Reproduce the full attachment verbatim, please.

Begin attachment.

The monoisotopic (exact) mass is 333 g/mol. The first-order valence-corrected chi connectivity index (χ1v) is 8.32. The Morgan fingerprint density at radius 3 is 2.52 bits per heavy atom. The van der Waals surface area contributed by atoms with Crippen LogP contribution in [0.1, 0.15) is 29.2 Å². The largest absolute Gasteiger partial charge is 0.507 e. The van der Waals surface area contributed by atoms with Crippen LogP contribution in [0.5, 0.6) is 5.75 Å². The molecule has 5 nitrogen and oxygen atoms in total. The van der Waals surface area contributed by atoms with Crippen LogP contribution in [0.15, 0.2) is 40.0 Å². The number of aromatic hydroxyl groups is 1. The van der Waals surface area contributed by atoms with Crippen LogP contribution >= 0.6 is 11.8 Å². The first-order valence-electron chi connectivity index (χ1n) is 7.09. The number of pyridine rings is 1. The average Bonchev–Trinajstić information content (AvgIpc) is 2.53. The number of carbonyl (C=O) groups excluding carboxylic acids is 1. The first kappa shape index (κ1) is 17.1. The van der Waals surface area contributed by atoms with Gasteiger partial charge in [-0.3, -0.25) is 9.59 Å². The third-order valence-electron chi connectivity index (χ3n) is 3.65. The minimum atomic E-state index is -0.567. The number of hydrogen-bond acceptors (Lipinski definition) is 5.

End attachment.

The monoisotopic (exact) mass is 333 g/mol. The first-order valence-corrected chi connectivity index (χ1v) is 8.32. The Morgan fingerprint density at radius 3 is 2.52 bits per heavy atom. The van der Waals surface area contributed by atoms with Crippen LogP contribution in [0.1, 0.15) is 29.2 Å². The largest absolute Gasteiger partial charge is 0.507 e. The van der Waals surface area contributed by atoms with Crippen LogP contribution in [0.5, 0.6) is 5.75 Å². The molecule has 5 nitrogen and oxygen atoms in total. The van der Waals surface area contributed by atoms with Crippen LogP contribution in [0.15, 0.2) is 40.0 Å². The number of aromatic hydroxyl groups is 1. The van der Waals surface area contributed by atoms with Crippen LogP contribution >= 0.6 is 11.8 Å². The first-order valence-electron chi connectivity index (χ1n) is 7.09. The number of pyridine rings is 1. The average Bonchev–Trinajstić information content (AvgIpc) is 2.53. The number of carbonyl (C=O) groups excluding carboxylic acids is 1. The first kappa shape index (κ1) is 17.1. The van der Waals surface area contributed by atoms with Gasteiger partial charge in [-0.3, -0.25) is 9.59 Å². The third-order valence-electron chi connectivity index (χ3n) is 3.65. The minimum atomic E-state index is -0.567. The number of hydrogen-bond acceptors (Lipinski definition) is 5.